|Year : 2018 | Volume
| Issue : 3 | Page : 139-141
Neurotrophic factor-based strategies to enhance survival and differentiation of neural progenitor cells toward the dopaminergic phenotype
Stefano Di Santo, Hans R Widmer
Department of Neurosurgery, Neurocenter and Regenerative Neuroscience Cluster, Inselspital, University of Bern, CH-3010 Bern, Switzerland
|Date of Submission||24-Jul-2018|
|Date of Acceptance||12-Sep-2018|
|Date of Web Publication||09-Oct-2018|
Dr. Hans R Widmer
Department of Neurosurgery, Neurocenter and Regenerative Neuroscience Cluster, Inselspital, University of Bern, CH-3010, Bern
Source of Support: None, Conflict of Interest: None
Parkinson's disease (PD) is a neurodegenerative disorder that presents with hallmark clinical symptoms of tremor at rest, bradykinesia, and muscle rigidity. Stem cell therapy has emerged as an experimental treatment for PD. However, optimizing the cell culture condition that allows enhanced survival and differentiation of cells toward the dopaminergic phenotype remains a logistical challenge. Here, we discuss the utility of a combination of neurotrophin-4/5 (NT-4/5) and glial cell line-derived neurotrophic factor (GDNF) in increasing the dopaminergic phenotypic expression of rat ventral mesencephalic (VM) tissue. Using organotypic explant cultures of fetal human ventral mesencephalon, we observed that NT-4/5 and GDNF as single factors, or in combination on DAergic neurons, increased survival and number of tyrosine hydroxylase immunoreactive neurons as well as the dopamine content in the culture medium. The application of specific neurotrophic factors, such as NT-4/5 and GDNF, as cell culture supplements or as adjunctive therapy to cell transplantation may achieve improved functional outcomes when contemplating cell-based regenerative medicine for PD.
Keywords: Dopaminergic neurons, glial cell line-derived neurotrophic factor, neurotrophin-4/5, organotypic explant cultures, Parkinson's disease
|How to cite this article:|
Di Santo S, Widmer HR. Neurotrophic factor-based strategies to enhance survival and differentiation of neural progenitor cells toward the dopaminergic phenotype. Brain Circ 2018;4:139-41
|How to cite this URL:|
Di Santo S, Widmer HR. Neurotrophic factor-based strategies to enhance survival and differentiation of neural progenitor cells toward the dopaminergic phenotype. Brain Circ [serial online] 2018 [cited 2023 Jun 6];4:139-41. Available from: http://www.braincirculation.org/text.asp?2018/4/3/139/242912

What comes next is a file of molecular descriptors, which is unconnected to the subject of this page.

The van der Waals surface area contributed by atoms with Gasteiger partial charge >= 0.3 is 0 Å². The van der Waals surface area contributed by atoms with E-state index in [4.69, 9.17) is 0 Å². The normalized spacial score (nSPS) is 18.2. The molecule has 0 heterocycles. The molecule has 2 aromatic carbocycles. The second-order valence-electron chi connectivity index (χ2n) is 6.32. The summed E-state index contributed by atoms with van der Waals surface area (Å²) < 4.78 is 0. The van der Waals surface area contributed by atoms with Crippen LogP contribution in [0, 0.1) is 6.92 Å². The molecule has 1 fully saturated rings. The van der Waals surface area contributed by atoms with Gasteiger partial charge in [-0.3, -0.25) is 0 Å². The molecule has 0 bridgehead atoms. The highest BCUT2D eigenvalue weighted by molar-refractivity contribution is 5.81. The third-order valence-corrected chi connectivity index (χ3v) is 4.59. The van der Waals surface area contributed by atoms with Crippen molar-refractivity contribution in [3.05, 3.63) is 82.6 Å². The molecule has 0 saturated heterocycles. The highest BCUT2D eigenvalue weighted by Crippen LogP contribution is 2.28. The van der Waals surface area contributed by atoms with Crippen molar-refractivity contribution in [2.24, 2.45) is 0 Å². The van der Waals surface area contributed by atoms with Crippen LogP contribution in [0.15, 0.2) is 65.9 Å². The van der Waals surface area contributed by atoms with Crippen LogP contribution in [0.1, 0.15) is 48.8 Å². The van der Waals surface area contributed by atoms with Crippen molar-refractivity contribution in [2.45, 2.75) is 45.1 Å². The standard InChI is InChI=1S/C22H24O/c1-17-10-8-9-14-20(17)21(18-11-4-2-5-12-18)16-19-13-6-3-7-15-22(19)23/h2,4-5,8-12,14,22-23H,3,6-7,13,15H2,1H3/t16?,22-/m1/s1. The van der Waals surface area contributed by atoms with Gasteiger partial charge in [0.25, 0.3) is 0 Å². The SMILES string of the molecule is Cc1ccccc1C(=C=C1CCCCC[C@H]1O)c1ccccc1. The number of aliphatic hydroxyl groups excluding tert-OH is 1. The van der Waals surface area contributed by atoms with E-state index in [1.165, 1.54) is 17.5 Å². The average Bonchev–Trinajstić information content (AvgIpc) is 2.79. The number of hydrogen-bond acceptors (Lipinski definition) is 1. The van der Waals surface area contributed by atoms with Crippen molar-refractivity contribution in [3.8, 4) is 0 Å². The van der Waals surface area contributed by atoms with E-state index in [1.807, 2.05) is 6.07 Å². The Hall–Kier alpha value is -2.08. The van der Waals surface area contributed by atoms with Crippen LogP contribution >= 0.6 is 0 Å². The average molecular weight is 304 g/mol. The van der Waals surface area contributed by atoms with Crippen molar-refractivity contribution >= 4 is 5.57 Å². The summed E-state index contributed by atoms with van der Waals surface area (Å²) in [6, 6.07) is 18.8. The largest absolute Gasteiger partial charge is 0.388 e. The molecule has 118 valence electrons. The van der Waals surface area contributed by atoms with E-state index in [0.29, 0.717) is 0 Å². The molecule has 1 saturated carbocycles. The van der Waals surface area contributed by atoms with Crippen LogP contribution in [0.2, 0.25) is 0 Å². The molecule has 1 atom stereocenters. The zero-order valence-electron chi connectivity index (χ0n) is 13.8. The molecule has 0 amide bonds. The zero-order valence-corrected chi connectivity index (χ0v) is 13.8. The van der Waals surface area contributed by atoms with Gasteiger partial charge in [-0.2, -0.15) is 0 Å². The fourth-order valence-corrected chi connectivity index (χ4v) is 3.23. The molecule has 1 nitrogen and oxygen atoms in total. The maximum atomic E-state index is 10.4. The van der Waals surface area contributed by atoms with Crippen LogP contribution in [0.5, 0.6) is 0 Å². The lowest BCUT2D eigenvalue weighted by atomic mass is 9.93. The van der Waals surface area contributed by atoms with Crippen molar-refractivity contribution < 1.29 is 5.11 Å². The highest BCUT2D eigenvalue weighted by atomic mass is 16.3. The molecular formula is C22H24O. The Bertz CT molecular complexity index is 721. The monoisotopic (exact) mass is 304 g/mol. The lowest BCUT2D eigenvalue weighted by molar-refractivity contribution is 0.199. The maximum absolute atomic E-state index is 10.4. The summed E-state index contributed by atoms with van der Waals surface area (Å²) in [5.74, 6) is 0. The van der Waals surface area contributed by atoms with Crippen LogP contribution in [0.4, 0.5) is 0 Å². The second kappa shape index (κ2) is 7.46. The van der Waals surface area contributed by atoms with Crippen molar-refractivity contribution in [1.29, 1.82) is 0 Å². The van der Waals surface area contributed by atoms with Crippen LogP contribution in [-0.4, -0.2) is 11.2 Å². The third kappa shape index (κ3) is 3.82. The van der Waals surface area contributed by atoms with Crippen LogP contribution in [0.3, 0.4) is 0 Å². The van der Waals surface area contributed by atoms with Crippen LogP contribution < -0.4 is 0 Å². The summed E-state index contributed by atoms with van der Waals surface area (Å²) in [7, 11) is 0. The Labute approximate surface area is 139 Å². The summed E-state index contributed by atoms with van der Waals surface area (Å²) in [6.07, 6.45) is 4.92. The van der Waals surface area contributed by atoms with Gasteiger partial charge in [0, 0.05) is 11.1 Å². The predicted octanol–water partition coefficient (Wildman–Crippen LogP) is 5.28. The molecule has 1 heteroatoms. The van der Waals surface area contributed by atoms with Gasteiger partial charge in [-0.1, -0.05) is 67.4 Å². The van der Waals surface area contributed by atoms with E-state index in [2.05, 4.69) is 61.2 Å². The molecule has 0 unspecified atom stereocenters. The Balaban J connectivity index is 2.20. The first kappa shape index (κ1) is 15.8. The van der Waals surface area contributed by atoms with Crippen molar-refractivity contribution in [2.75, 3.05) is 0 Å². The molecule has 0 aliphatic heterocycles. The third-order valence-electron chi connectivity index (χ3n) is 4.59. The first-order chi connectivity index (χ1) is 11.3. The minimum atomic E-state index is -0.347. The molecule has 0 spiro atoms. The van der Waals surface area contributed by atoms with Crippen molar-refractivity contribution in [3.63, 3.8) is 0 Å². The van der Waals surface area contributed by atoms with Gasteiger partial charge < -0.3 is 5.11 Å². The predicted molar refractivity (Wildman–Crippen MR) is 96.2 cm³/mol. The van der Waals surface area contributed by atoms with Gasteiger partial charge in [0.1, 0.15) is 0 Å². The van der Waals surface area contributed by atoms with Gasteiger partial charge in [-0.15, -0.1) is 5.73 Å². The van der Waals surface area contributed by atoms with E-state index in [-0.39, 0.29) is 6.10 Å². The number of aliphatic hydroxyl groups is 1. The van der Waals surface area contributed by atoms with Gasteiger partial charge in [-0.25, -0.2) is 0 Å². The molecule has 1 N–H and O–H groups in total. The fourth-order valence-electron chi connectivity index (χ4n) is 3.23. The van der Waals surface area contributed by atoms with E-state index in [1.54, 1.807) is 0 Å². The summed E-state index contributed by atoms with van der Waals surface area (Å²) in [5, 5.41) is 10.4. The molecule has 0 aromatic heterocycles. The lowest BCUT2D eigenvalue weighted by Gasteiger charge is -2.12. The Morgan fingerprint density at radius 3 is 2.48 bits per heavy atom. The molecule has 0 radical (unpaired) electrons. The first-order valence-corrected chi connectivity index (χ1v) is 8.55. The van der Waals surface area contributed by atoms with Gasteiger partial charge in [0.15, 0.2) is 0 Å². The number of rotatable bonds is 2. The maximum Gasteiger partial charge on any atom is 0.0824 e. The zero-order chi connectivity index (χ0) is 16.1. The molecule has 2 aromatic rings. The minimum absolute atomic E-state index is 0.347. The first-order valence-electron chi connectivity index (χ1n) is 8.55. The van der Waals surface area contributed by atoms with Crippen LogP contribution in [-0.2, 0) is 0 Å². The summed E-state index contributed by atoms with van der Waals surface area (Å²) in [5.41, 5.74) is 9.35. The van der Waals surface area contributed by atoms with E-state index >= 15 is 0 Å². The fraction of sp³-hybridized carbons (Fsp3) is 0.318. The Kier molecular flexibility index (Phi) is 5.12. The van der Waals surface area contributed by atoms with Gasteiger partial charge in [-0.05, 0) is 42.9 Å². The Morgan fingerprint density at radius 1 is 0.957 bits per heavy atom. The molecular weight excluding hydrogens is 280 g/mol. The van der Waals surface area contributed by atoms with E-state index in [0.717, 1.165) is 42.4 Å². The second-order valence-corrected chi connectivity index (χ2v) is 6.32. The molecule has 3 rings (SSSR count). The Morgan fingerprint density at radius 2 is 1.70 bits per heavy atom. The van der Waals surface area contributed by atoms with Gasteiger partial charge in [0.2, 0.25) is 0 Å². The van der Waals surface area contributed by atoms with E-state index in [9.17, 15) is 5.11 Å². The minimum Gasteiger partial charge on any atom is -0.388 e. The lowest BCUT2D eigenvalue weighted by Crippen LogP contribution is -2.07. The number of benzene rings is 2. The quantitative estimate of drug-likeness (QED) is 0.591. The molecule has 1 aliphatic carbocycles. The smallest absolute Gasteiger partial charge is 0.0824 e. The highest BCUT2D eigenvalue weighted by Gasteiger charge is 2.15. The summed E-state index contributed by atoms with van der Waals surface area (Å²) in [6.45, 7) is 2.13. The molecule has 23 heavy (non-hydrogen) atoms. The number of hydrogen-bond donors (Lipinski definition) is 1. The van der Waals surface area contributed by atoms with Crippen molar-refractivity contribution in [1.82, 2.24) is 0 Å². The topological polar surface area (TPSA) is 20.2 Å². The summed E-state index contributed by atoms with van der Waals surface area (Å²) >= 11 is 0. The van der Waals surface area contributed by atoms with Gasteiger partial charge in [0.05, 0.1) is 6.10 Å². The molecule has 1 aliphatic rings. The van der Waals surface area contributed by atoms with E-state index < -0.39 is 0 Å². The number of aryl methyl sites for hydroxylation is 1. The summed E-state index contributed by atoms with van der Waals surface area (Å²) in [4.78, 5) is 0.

| Introduction|| |
Parkinson's disease (PD) is characterized by loss of dopaminergic (DAergic) neurons in the substantia nigra pars compacta. Drugs therapies are currently available for the treatment of PD, however long-term pharmacological treatment is often accompanied by serious side effects. Stem cell therapy has been suggested as potent treatment for PD because they may represent as robust biological source of dopamine.
| Stem Cell Therapy for Parkinson's Disease|| |
It has been demonstrated that transplantation of human fetal nigral tissue is safe and may reinnervate the dopamine-depleted striatum in PD patients.,,, However, the survival of DAergic neurons limits the efficacy of this transplant strategy. In this regard, nonfetal tissue sources of dopamine have been examined in an attempt to increase DAergic survival; along this line of investigation, induced pluripotent stem cells and embryonic stem cells have been evaluated as rich sources of DAergic neurons, but their potential to restore the striatum function is still under investigation. Another interesting approach to increase the survival of DAergic neurons either in culture or following transplantation could be the use of neurotrophic factors. In this context, glial cell line-derived neurotrophic factor (GDNF) and neurotrophin-4/5 (NT-4/5) support the improved growth and survival of DAergic neurons. Neurotrophic signaling pathways may be involved in these observed cell-surviving effects. In particular, GDNF is a member of the transforming growth factor-beta superfamily and promotes DAergic survival and differentiation by activating a multicomponent receptor complex called RET and the GDNF family receptor. Interestingly, GDNF increased high-affinity dopamine uptake in cultures of the fetal midbrain, improving DAergic viability and stimulating differentiation., On the other hand, NT-4/5 belongs to the NT family and triggers a signaling pathway that involves the rat sarcoma-phosphatidylinositol 3-kinase-Protein Kinase B (Ras-PI3K-Akt) and the phospholipase C-gamma 1., NT-4/5 can regulate the morphology and improve the survival of DAergic neurons in mesencephalic primary cultures., The administration of GDNF and NT-4/5 increased the survival of rat ventral mesencephalic (VM) tyrosine hydroxylase immunoreactive (TH-ir) neurons along with stimulation of dopamine (DA) release in free-floating roller-tube (FFRT) cultures. In addition, the ability of donor tissue storage in FFRT cultures supports the strategy to pretreat the cells with growth factors. Of note, in this respect, DAergic viability and functions have been restored in a rat model of PD by using fibroblast growth factor 2-mediated pregrafting expansion of primary VM precursor cells., To date, most studies have only explored the effects of monotherapy of neurotrophic factors on DAergic cell survival. Here, we discuss our experiments evaluating the therapeutic potential of combined GDNF and NT-4/5 administration on VM tissue of human origin in an attempt to reveal the application of neurotrophic factors as cell culture supplement or as an adjunct therapy for cell transplantation in PD.